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Danielle S Apr 2018
In the nausea of suburbia
There are
Houseguests, cigarettes, and having ***
in Corvettes

Headlights on the lake
Make me think of my mistakes
Who hasn’t been there before?

Small towns make b  i  g thoughts
How I wish I could understand
The roads I walk, every bit of gravel, every pothole, every turn of a corner

I saw a flash of white on the lake
Which was a crane, taking flight
I’m going insane

And sometimes
The grass is taller than me
Sometimes the water is deeper than what can be seen
Sometimes the sky seems too blue
To be true
And I wonder
Why I’m here and

So should you
girl gonzo Jun 2017
“Have you been to the Melrose café?
I heard they have the best lunch there”

“I always go downtown for coffee
helps you avoid the goons
and the smell of trash coming in through the door”

Francis St.
The neighborhood with the crooked spine streets, the intolerable hunchback it was in the armpit of Korea-town.
The snake stealth slither you acquired to get to the 7/11 down the street without your teeth being pulled out by a gun. In the 80’s the back wall of that convenience store was littered with
no-do gooders, the typical teenage gangster with ironic ****** white shirts and a mouthful of *****. An army with no motive.
Buzzards learning how to haunt instead of hunt.
In the afternoons it was speculated that they melted into the hot cement, an intimidating presence that smoked marijuana and made their cars jump.
With fear?
warmth?
happiness?
Who’s to say.
But times have changed. The hungry graffiti on the wall became the emblem of what had been, and what had survived. It was no longer us vs. them, it was me vs. you.
There’s a hostility that sinks into the earth and made the children more aggressive in playgrounds that endorsed healthy living; a melting *** reserved only for the diversely attacked and passive aggressive scrutinized bunch.
I lived on that street in the peach palm, salmon slapped building where I witnessed a domestically abused woman with a shattered nose smear her blood across the windowpane of the front door while I checked for the mail. Her hair was bleached and it hung dead on her scalp like sun rays that had gotten seasonal depression. Her face was a gauzy mess of a nosebleed. I felt for that woman the same way I felt for the slugs that people threw salt at. A sadistic addiction for soft things; There were bruises where there shouldn’t have been and I felt like the imperfections on the wall looking but unable to be seen. And I wondered if she could see me. She crouched on the corner of the steps and waited. I didn’t know what for. I could hear sirens, I could hear footprints of her abuser coming closer and picking her up like a rag doll. Opening the door and disappearing into the night with the sound of high heels slowly going mute. I stayed there until the blood dried. The next day the stain was gone and I wondered about all the other blemishes around the building and if they had the same disgust to them. Were the discolorations on the carpet of the hallways just violent memories?
I could smell the poverty inside that apartment. It clung to me like it held on to anyone.
I was guilty of it creeping into the beds of my nails while I tried in futility to wash it off.
Despite all the books I read, all the times I refused to step out of my room in fear of experiencing too much I was not saved from observing a lot of things. There was a cathedral church a couple blocks away that you could see outside the living room window and when the sun set. It almost felt like the presence of god looming just beyond, always assuring me that yes, I had not been abandoned but it wasn’t abandonment I worried about but about becoming what was inevitably seeping into the tap water, into the people with the olive skin that can’t unlatch their own cages.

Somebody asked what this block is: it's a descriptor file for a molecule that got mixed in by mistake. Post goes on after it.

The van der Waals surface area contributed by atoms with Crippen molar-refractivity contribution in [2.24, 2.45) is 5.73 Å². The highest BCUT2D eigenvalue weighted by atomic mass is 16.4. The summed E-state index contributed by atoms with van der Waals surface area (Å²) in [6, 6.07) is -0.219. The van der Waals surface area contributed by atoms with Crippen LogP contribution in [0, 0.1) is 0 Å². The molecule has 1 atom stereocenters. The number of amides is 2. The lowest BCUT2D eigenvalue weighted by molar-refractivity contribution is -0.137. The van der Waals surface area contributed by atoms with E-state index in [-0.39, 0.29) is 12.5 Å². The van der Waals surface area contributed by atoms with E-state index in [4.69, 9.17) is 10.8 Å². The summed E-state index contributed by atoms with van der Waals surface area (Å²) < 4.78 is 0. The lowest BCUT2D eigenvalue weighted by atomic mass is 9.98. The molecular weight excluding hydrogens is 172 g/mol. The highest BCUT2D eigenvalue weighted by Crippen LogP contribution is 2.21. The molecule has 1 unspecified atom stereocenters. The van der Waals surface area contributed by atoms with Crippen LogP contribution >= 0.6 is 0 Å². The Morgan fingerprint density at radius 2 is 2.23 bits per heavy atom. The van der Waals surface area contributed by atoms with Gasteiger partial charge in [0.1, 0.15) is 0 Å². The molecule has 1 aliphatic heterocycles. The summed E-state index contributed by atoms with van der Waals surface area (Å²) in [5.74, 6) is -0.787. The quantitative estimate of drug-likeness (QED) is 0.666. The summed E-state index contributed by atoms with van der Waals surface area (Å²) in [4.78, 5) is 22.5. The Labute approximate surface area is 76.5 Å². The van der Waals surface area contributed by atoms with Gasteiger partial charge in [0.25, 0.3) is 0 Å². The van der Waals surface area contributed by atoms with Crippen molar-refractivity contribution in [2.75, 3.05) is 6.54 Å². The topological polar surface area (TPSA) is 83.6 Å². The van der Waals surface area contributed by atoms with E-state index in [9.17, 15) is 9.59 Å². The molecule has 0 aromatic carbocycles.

Of becoming the shadow of a civilization that revels in the darkness.
I wanted to be a pageant queen on television with the pink lipstick instead of a statistic on the news of most likely dropping out of school and hiding in the crevice of welfare.
I wanted the palm trees without the choke-hold. I wanted the cool California weather without the open fires on July 4th, the firework setting flames to nearby homes telling me that this was the hell that came with freedom. The American dream was served in the oven and why won’t you accommodate to these standards you ask me and I don’t know how to reply.
While other kids played in their backyards and learned how to ride bikes, I learned how to survive, how to walk the streets without being murdered. These are good skills that transfer into college resumes.
So the roots of trees would come out of the ground like fists and demand reparations, they would sneak into the pavement and break car windows with the intention of stealing radios that they sold for a good penny. They carried knives and cackled at the neighborhood watch because all eyes were on them and yet nothing changed but I want to change, I want to change you chant.
Nothing will be the same since I lived in Francis st.
Named after the saint with the smugness in his smile and the gluttony blistering out of his dress.
Will you comfort me in my hours of need oh gracious one?
will you drink these sins like Catholics drink Jesus' blood on Sunday morning?
Is this blasphemy a reason to instill death between the hours of 2 and 4:30?
I’m always chasing on my knees for the knowledge that is taken away from the destitute culture that the ghettos become. I wanted to go back to the mud and dig all those lives that crossed mine and tell them that they could run after their intelligence. Save them from the quicksand. That one doesn’t have to be shot at a party for being raised by criminals. That cars that drive slow at night don't always have bad intentions.

But if I do, I’m afraid I’ll sink


I’ll sink

— The End —